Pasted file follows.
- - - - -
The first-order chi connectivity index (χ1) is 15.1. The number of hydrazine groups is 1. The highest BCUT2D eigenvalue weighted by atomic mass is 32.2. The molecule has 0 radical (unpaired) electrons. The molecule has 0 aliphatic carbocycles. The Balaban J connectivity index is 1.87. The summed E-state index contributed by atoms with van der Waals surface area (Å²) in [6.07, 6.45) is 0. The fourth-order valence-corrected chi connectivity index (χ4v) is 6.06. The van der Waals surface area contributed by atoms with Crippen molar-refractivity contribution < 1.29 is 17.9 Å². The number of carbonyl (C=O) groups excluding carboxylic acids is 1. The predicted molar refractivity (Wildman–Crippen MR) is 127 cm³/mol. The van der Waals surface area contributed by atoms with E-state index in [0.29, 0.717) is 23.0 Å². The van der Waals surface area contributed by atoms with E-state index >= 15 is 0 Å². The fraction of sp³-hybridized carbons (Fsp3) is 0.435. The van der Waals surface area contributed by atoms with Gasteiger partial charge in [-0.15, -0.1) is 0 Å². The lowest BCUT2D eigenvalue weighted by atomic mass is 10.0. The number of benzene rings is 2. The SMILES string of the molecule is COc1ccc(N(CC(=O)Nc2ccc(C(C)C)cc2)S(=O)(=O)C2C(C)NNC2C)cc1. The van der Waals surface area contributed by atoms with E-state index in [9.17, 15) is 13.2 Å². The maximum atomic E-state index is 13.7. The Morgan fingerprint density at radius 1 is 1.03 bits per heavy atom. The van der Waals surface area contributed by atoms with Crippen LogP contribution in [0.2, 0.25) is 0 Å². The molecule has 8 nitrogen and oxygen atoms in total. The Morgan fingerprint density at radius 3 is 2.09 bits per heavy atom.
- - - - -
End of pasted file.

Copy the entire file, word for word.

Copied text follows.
The first-order chi connectivity index (χ1) is 15.1. The number of hydrazine groups is 1. The highest BCUT2D eigenvalue weighted by atomic mass is 32.2. The molecule has 0 radical (unpaired) electrons. The molecule has 0 aliphatic carbocycles. The Balaban J connectivity index is 1.87. The summed E-state index contributed by atoms with van der Waals surface area (Å²) in [6.07, 6.45) is 0. The fourth-order valence-corrected chi connectivity index (χ4v) is 6.06. The van der Waals surface area contributed by atoms with Crippen molar-refractivity contribution < 1.29 is 17.9 Å². The number of carbonyl (C=O) groups excluding carboxylic acids is 1. The predicted molar refractivity (Wildman–Crippen MR) is 127 cm³/mol. The van der Waals surface area contributed by atoms with E-state index in [0.29, 0.717) is 23.0 Å². The van der Waals surface area contributed by atoms with E-state index >= 15 is 0 Å². The fraction of sp³-hybridized carbons (Fsp3) is 0.435. The van der Waals surface area contributed by atoms with Gasteiger partial charge in [-0.15, -0.1) is 0 Å². The lowest BCUT2D eigenvalue weighted by atomic mass is 10.0. The number of benzene rings is 2. The SMILES string of the molecule is COc1ccc(N(CC(=O)Nc2ccc(C(C)C)cc2)S(=O)(=O)C2C(C)NNC2C)cc1. The van der Waals surface area contributed by atoms with E-state index in [9.17, 15) is 13.2 Å². The maximum atomic E-state index is 13.7. The Morgan fingerprint density at radius 1 is 1.03 bits per heavy atom. The van der Waals surface area contributed by atoms with Crippen LogP contribution in [0.2, 0.25) is 0 Å². The molecule has 8 nitrogen and oxygen atoms in total. The Morgan fingerprint density at radius 3 is 2.09 bits per heavy atom.